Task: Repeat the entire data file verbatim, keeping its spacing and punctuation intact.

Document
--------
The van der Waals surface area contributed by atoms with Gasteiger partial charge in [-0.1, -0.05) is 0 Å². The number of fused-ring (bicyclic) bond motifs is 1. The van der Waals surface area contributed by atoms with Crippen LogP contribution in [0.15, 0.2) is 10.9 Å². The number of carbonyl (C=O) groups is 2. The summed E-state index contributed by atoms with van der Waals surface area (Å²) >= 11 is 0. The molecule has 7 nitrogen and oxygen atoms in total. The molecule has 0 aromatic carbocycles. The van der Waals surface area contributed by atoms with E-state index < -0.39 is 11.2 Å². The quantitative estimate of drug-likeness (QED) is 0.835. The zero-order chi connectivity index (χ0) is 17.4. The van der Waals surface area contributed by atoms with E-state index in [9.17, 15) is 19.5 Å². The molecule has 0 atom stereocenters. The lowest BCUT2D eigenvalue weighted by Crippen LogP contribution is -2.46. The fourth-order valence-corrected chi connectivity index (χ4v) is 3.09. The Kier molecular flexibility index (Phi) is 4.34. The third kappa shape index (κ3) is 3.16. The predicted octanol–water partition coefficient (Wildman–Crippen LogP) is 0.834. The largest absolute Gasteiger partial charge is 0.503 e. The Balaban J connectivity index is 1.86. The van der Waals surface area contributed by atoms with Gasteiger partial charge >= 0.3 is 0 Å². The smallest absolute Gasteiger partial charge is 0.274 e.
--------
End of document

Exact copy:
The van der Waals surface area contributed by atoms with Gasteiger partial charge in [-0.1, -0.05) is 0 Å². The number of fused-ring (bicyclic) bond motifs is 1. The van der Waals surface area contributed by atoms with Crippen LogP contribution in [0.15, 0.2) is 10.9 Å². The number of carbonyl (C=O) groups is 2. The summed E-state index contributed by atoms with van der Waals surface area (Å²) >= 11 is 0. The molecule has 7 nitrogen and oxygen atoms in total. The molecule has 0 aromatic carbocycles. The van der Waals surface area contributed by atoms with E-state index < -0.39 is 11.2 Å². The quantitative estimate of drug-likeness (QED) is 0.835. The zero-order chi connectivity index (χ0) is 17.4. The van der Waals surface area contributed by atoms with E-state index in [9.17, 15) is 19.5 Å². The molecule has 0 atom stereocenters. The lowest BCUT2D eigenvalue weighted by Crippen LogP contribution is -2.46. The fourth-order valence-corrected chi connectivity index (χ4v) is 3.09. The Kier molecular flexibility index (Phi) is 4.34. The third kappa shape index (κ3) is 3.16. The predicted octanol–water partition coefficient (Wildman–Crippen LogP) is 0.834. The largest absolute Gasteiger partial charge is 0.503 e. The Balaban J connectivity index is 1.86. The van der Waals surface area contributed by atoms with Gasteiger partial charge >= 0.3 is 0 Å². The smallest absolute Gasteiger partial charge is 0.274 e.